At all times, it is best to keep inherited assets separate in there is a possibility of divorce that looms in the future. One other way to protect an inheritance is to have your spouse sign a postnuptial agreement whereby he or she agrees that the inheritance is yours, no matter how it is used in the marriage.
Pensions, IRAs, 401Ks and Retirement Plans
Pensions, IRAs, 401Ks and retirement plans are also considered community property in Arizona which means they must be divided equally in a divorce. The exception to this is if any accounts were funded prior to marriage. Property and assets acquired before a marriage are generally considered separate property in most cases.
To divide pension and retirement accounts, a divorce decree must order that these assets be divided. Armed with this, a qualified domestic relations order, more commonly referred to as a QDRO, must be created, either by a firm that specializes in this type of document or by your lawyer if you have one. The QDRO must be approved by the courts and then it can be submitted to the plan administrator who must also approve it. This establishes that your spouse can be considered an alternate payee, and the retirement vehicle is then divided according to the specifics contained in the QDRO.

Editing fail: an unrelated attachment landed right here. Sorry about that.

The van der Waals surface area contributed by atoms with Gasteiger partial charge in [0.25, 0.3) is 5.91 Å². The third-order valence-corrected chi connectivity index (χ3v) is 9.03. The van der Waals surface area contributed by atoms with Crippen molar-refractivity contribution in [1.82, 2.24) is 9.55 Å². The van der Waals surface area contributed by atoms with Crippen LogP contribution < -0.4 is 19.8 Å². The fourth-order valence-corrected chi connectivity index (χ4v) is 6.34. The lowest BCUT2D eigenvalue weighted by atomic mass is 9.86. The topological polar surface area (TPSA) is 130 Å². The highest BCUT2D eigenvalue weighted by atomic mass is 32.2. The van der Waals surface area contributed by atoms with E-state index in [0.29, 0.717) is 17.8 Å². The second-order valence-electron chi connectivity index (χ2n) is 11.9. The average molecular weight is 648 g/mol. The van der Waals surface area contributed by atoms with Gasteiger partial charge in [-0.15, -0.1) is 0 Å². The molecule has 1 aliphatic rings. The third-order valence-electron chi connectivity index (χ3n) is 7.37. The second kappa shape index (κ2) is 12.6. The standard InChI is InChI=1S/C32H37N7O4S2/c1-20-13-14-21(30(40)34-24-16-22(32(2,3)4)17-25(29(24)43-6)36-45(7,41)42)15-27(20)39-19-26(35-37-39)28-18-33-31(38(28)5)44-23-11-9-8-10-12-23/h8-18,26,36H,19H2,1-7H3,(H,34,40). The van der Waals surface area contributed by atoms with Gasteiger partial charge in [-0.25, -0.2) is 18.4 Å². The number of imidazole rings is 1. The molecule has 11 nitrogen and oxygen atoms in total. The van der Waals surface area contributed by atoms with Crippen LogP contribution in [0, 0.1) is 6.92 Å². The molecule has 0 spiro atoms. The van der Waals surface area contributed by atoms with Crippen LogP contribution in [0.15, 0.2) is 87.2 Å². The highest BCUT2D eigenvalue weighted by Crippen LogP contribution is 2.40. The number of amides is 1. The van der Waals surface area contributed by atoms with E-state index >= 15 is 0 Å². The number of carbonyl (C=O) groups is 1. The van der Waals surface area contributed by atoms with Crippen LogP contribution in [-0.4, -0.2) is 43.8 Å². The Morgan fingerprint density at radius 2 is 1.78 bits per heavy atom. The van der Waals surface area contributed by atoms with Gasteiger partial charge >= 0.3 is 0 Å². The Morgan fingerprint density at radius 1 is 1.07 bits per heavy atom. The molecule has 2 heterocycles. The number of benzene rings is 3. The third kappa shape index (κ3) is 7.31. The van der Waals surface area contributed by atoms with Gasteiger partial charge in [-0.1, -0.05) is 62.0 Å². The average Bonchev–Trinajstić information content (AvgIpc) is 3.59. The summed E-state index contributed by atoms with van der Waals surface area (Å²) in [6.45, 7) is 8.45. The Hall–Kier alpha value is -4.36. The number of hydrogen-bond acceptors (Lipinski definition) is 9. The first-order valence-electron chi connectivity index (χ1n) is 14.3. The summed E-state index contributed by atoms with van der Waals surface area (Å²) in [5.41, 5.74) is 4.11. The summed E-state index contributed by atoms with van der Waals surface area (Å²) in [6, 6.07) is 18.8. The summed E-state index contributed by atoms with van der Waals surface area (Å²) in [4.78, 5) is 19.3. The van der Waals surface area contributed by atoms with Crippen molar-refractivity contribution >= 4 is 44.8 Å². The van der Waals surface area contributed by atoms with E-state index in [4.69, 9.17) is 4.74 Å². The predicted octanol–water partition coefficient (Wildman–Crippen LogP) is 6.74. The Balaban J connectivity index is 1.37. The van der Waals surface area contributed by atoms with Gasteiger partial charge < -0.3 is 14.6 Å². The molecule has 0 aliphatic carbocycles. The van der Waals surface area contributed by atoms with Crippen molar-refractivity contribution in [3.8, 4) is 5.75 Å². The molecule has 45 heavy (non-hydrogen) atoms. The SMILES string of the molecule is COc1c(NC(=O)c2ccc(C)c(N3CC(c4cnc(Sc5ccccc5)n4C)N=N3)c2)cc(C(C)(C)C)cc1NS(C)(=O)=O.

To make your life easier, we recommend using QDRO Counsel, an online service that creates Qualified Domestic Relations Orders.
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Arizona law defines separate property as any assets acquired before a marriage or after a date of separation between two spouses. When a divorce takes place, assets that are separate property do not need to be considered among the assets that need to be divided equitably between spouses.